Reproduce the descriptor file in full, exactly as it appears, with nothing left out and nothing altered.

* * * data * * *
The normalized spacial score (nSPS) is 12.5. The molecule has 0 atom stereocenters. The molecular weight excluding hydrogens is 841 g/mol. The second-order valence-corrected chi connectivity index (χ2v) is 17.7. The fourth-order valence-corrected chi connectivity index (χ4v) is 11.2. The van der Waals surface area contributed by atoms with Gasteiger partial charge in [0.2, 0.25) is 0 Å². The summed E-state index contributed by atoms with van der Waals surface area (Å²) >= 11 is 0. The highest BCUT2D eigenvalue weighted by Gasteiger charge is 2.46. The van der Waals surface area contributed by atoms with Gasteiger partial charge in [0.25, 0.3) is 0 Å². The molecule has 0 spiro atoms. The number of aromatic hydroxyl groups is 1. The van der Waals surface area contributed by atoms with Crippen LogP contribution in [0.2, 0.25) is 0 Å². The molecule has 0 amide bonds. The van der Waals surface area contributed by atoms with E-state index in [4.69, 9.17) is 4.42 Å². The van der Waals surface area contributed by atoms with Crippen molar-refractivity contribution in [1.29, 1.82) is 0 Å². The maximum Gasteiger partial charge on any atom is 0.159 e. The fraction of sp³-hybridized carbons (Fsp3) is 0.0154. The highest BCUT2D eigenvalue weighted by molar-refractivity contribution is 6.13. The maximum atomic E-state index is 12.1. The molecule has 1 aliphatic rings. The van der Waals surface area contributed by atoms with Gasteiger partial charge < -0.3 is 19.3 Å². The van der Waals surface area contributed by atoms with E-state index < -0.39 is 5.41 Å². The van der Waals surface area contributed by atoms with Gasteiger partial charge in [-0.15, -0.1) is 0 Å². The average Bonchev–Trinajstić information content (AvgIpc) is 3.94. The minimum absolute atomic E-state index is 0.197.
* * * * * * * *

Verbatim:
The normalized spacial score (nSPS) is 12.5. The molecule has 0 atom stereocenters. The molecular weight excluding hydrogens is 841 g/mol. The second-order valence-corrected chi connectivity index (χ2v) is 17.7. The fourth-order valence-corrected chi connectivity index (χ4v) is 11.2. The van der Waals surface area contributed by atoms with Gasteiger partial charge in [0.2, 0.25) is 0 Å². The summed E-state index contributed by atoms with van der Waals surface area (Å²) >= 11 is 0. The highest BCUT2D eigenvalue weighted by Gasteiger charge is 2.46. The van der Waals surface area contributed by atoms with Gasteiger partial charge in [0.25, 0.3) is 0 Å². The molecule has 0 spiro atoms. The number of aromatic hydroxyl groups is 1. The van der Waals surface area contributed by atoms with Crippen LogP contribution in [0.2, 0.25) is 0 Å². The molecule has 0 amide bonds. The van der Waals surface area contributed by atoms with E-state index in [4.69, 9.17) is 4.42 Å². The van der Waals surface area contributed by atoms with Crippen molar-refractivity contribution in [1.29, 1.82) is 0 Å². The maximum Gasteiger partial charge on any atom is 0.159 e. The fraction of sp³-hybridized carbons (Fsp3) is 0.0154. The highest BCUT2D eigenvalue weighted by molar-refractivity contribution is 6.13. The maximum atomic E-state index is 12.1. The molecule has 1 aliphatic rings. The van der Waals surface area contributed by atoms with Gasteiger partial charge < -0.3 is 19.3 Å². The van der Waals surface area contributed by atoms with E-state index < -0.39 is 5.41 Å². The van der Waals surface area contributed by atoms with Gasteiger partial charge in [-0.15, -0.1) is 0 Å². The average Bonchev–Trinajstić information content (AvgIpc) is 3.94. The minimum absolute atomic E-state index is 0.197.